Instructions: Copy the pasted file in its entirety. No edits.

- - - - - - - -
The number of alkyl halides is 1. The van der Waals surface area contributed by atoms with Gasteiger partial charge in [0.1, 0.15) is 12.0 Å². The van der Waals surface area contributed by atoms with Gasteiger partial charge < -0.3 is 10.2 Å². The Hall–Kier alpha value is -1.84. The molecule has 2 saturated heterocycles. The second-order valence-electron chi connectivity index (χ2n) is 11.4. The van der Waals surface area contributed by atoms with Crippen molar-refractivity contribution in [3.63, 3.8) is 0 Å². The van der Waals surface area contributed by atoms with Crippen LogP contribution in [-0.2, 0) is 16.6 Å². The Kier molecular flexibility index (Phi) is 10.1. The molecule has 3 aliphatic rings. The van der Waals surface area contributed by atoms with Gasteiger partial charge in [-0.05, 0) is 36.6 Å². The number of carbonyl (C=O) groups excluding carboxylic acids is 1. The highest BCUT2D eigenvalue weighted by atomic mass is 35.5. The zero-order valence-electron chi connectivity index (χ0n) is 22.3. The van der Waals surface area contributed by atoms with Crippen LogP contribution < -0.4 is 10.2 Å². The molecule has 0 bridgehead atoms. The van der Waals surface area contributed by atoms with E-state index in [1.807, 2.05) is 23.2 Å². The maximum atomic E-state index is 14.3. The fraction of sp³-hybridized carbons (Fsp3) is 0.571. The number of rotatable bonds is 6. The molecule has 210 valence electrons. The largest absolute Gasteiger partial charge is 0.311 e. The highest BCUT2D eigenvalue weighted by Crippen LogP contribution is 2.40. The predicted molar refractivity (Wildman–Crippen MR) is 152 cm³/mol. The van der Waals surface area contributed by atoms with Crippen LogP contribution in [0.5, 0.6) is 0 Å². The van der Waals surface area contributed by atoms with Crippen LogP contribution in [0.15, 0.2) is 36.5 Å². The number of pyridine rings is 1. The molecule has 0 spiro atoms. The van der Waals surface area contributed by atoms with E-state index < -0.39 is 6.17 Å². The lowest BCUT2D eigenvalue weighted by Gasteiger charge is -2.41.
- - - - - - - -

The number of alkyl halides is 1. The van der Waals surface area contributed by atoms with Gasteiger partial charge in [0.1, 0.15) is 12.0 Å². The van der Waals surface area contributed by atoms with Gasteiger partial charge < -0.3 is 10.2 Å². The Hall–Kier alpha value is -1.84. The molecule has 2 saturated heterocycles. The second-order valence-electron chi connectivity index (χ2n) is 11.4. The van der Waals surface area contributed by atoms with Crippen molar-refractivity contribution in [3.63, 3.8) is 0 Å². The van der Waals surface area contributed by atoms with Crippen LogP contribution in [-0.2, 0) is 16.6 Å². The Kier molecular flexibility index (Phi) is 10.1. The molecule has 3 aliphatic rings. The van der Waals surface area contributed by atoms with Gasteiger partial charge in [-0.05, 0) is 36.6 Å². The number of carbonyl (C=O) groups excluding carboxylic acids is 1. The highest BCUT2D eigenvalue weighted by atomic mass is 35.5. The zero-order valence-electron chi connectivity index (χ0n) is 22.3. The van der Waals surface area contributed by atoms with Crippen LogP contribution < -0.4 is 10.2 Å². The molecule has 0 bridgehead atoms. The van der Waals surface area contributed by atoms with E-state index in [1.807, 2.05) is 23.2 Å². The maximum atomic E-state index is 14.3. The fraction of sp³-hybridized carbons (Fsp3) is 0.571. The number of rotatable bonds is 6. The molecule has 210 valence electrons. The largest absolute Gasteiger partial charge is 0.311 e. The highest BCUT2D eigenvalue weighted by Crippen LogP contribution is 2.40. The predicted molar refractivity (Wildman–Crippen MR) is 152 cm³/mol. The van der Waals surface area contributed by atoms with Crippen LogP contribution in [0.5, 0.6) is 0 Å². The van der Waals surface area contributed by atoms with Crippen LogP contribution in [0.15, 0.2) is 36.5 Å². The number of pyridine rings is 1. The molecule has 0 spiro atoms. The van der Waals surface area contributed by atoms with E-state index < -0.39 is 6.17 Å². The lowest BCUT2D eigenvalue weighted by Gasteiger charge is -2.41.